Celebrate 100 Years of the Buffalo Nickel at the Money Museum
See a $2.5 million nickel, hobo nickel carving demonstrations by Adam Leech
The American Numismatic Association Money Museum will celebrate 100 Years of the Buffalo Nickel with a free open house from 10:30 a.m. to 5 p.m. Saturday, April 27, which will include coin-making and hobo nickel-carving demonstrations, free museum admission, as well as children's classes and games. The event culminates National Coin Week, April 21-27.
When it debuted in 1913, the Buffalo nickel was considered the first truly American coin design, with a Native American portrait on the front and an American bison on the back.
"A little more than 100 years ago, a bison named Black Diamond served as a model for sculptor James Earle Fraser's Buffalo nickel design," said Andy Dickes, the Money Museum's collections manager. "The coin's beautiful Native American obverse and buffalo reverse make it uniquely American, extremely popular and a great theme for celebrating National Coin Week. Black Diamond shines again in 2013."
Hobo nickel-carving demonstrations
Local artist Adam Leech will give hobo nickel carving demonstrations, showing how a Buffalo nickel can be turned into a small sculpture. The tradition started as early as the 1850s and grew in popularity with the Buffalo nickel's 1913 release.
Leech will discuss the history of hobo nickels, modern and vintage hobo carvers, and the tools and techniques employed in their creation. Visitors can try out basic and more sophisticated tools used to make hobo nickels at several hands-on stations.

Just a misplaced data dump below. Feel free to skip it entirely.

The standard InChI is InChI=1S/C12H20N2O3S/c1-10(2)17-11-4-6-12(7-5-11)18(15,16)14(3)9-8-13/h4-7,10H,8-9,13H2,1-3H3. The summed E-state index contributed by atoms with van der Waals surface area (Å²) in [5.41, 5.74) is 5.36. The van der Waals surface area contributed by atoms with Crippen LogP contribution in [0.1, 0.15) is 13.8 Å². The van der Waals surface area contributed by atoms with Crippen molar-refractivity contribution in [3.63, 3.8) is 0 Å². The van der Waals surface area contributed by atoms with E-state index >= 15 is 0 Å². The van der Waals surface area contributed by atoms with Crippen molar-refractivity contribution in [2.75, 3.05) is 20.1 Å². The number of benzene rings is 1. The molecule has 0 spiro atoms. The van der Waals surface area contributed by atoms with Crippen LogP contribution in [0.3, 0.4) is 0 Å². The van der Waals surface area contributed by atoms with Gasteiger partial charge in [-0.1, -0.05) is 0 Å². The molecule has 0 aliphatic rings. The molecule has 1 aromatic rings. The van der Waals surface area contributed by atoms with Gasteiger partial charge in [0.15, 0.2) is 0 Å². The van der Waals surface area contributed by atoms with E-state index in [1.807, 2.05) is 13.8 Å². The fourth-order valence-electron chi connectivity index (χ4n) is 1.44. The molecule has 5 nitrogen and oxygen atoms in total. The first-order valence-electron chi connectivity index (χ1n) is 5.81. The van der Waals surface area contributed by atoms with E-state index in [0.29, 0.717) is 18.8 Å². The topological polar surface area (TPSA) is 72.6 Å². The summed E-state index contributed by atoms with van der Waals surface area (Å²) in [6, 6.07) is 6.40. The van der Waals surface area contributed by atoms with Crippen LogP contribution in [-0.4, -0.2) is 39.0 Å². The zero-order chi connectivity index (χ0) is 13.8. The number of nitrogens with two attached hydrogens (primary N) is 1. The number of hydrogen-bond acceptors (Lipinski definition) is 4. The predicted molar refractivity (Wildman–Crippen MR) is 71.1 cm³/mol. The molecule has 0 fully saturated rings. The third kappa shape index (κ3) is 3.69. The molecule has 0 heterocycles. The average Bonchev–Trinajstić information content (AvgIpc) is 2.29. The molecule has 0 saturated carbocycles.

Plus, Leech will screen the trailer for "A Nickel and a Nail: The Original Hobo Nickel Story," the documentary he is currently making.
Demonstrations will begin at noon, 1 p.m., 2 p.m., 3 p.m. and 4 p.m.
The museum's Mini-Mint lets visitors see how coins were made from the 1500s to 1800s. Museum staff will demonstrate the process of rolling metal, stamping out round blanks, preparing them and pressing a design into the metal. On April 27, all visitors age 12 and under will take home a special National Coin Week medallette made in the Mini-Mint.
Demonstrations will begin at noon, 12:30 p.m., 1 p.m., 2 p.m., 3 p.m., 3:30 p.m. and 4 p.m.
Money Museum exhibits
Visitors will be able to tour the museum's exhibits for free, including getting a look at the famous 1913 Liberty Head Nickel, which is valued at $2.5 million. The only other 1913 Liberty Head Nickel in a museum collection is at the Smithsonian.
These famous nickels should have never existed: In 1913, the buffalo nickel design replaced the Liberty Head design. A Philadelphia mint worker named Samuel W. Brown is suspected of altering the coin die with the bogus date, pressing the coins and smuggling them out of the mint. Since then, the five nickels' lore and popularity has grown, with examples fetching as much as $3.7 million at auction.
Classes and games for children
Children ages 14 and under will be able to spin the ANA prize wheel to win a piece of exotic currency, coins or other prizes. One lucky visitor's name will be drawn at 3 p.m. to win 30 seconds in the Cash Cube to grab all the money they can.